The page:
Ecogear is by far a simple and quick way to start LRF. The Pocket In sets are invaluable and great to give you a superb launch pad. They can be easily purchased from Art of Fishing here. These sets, in particlular I would recommend the Aji set, come with shirasu jig heads and a mixture of minnow, straw tail grub and power shirasu lures. These will be very effective in retrieve style fishing. Other ecogear lures that are catching fish include the awesome aqua katsu aji lures in 2". Having equipped yourself with some jig heads (0.8 and 1.8g are good weights to have a selection of) another must have lure is another soft plastic in the form of the legendary Marukyu Power Isome. This lure is the ultimate for LRF in my opinion. Rigged on an ecogear shirasu jig (not the fine shirasu jigs for small isome as the retainer on the jig splits the lure) these lures will catch most species of fish...well !! Power Isome is a rag worm type immitation and comes in 3 sizes. I tend to stick with the small size in pink. Red also catches well. On the subject of jigheads there area lot of new jigs coming on to the market all the time. I would mention here the Ecogear Bottom Head and Illex Gambit Straight. These are on my list of must tries and I will update here when I get to use them.
Other companies to look out for in the LRF soft lure range are delande and of course Jacks LRF who do one of my favourite lures of the moment, Yoshikawa 2" paddle tails. It amazes me how many small fish make best efforts to cram all 2" of this paddle tail into their mouths. Scorpion fish seem to be a particular fan of this lure.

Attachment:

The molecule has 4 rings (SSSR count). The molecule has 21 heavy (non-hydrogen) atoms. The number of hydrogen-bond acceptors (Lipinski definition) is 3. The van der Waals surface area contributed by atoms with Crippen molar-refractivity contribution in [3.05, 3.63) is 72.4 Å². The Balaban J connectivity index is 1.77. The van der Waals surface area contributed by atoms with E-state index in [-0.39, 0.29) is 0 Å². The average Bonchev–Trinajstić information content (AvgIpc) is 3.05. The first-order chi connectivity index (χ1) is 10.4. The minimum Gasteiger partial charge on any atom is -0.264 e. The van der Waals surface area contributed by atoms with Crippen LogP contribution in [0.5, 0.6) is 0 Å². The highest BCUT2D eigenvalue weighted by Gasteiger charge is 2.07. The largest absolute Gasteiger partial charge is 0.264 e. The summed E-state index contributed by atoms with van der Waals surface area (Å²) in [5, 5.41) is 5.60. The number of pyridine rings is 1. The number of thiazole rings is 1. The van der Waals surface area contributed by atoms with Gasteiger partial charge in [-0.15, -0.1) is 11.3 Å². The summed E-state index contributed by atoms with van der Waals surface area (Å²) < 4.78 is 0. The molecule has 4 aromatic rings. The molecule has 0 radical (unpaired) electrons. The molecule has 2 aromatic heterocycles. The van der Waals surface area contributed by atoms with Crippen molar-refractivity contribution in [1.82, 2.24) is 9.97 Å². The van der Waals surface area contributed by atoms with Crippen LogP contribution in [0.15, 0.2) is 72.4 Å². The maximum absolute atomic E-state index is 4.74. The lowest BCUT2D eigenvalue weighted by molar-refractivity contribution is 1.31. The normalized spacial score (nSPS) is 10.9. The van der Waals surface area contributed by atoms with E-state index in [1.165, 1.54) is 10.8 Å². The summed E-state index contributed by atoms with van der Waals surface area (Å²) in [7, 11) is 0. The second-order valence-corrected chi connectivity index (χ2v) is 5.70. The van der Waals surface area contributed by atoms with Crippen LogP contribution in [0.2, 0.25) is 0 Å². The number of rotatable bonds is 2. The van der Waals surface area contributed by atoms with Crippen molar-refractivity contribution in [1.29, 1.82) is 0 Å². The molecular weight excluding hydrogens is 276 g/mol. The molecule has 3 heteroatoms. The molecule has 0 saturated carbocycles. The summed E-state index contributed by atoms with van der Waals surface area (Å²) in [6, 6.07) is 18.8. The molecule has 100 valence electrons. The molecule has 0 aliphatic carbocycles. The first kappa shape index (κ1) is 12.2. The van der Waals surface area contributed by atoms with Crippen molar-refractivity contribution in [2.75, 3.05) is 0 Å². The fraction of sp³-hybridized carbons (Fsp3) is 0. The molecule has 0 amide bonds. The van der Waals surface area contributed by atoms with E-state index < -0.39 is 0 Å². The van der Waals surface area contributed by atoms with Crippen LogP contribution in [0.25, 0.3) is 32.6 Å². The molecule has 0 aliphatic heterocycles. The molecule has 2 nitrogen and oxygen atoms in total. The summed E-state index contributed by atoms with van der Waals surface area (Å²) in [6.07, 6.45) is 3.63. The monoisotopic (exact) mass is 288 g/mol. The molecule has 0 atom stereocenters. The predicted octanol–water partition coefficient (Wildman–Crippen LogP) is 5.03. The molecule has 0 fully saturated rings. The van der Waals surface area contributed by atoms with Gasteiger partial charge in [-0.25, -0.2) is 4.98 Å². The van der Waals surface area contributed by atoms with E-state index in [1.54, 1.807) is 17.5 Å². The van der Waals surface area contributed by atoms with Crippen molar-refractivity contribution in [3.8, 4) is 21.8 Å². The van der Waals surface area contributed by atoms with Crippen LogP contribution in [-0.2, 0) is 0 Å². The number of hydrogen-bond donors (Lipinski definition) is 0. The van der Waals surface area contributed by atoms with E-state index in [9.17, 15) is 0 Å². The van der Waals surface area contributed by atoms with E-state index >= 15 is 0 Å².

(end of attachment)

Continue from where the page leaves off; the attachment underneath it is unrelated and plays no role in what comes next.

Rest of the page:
Due to a rather windy session lately, as posted here, I have started to test a few metal lures in the 3.5-5g range. The three I selected were the ILLEX Shobu at 5g, the FISH LEAGUE Tiebo in 4g and the ECOGEAR VX35 in 3.5g. I have tested the Shobu with amazing results and will post about that after i finish here.
For all the above pieces of gear at a cracking starter price I have to point you in the direction of Art of Fishing's LRF starter kit. Im not here to plug product but this is a really!! good deal and I wish it was available when I started out. If your looking to start out I would seriously recommend you have a look at the kit here.
So we have the basics. A rod, reel, jigheads and lures. How do we keep mobile and all this kit together and manageable? I introduce the subject of luggage. Now this can come in many forms. Sling bags, waist bags the list goes on. My preferred, and one I use at this time, is the awesome hPa TROOPER BAG. This is a serious bit of kit and carries everything I need for a good LRF session with minimal fuss and extreme mobility.
As you can see there is a lot of gear in there. The bag has a waist and leg strap and it sits comfortably on your hip making it easy to access at all times. Within my bag I have spare leader, lures, jigs heads, beetle light game grips, pliers and even space for the mobile. I cant sing the praises of this lil beauty enough. It has changed the way I fish LRF in the past couple of months since I acquired mine.
So there we go. What I use to fish LRF style. Like I said before you have to be sensible with this gear. I get so excited buying new bits I can sometimes lose track of the cost. Buy the best you can afford. Use what you buy and try your best to avoid those bling buys that are there to hook us, the angler, rather than the fish :)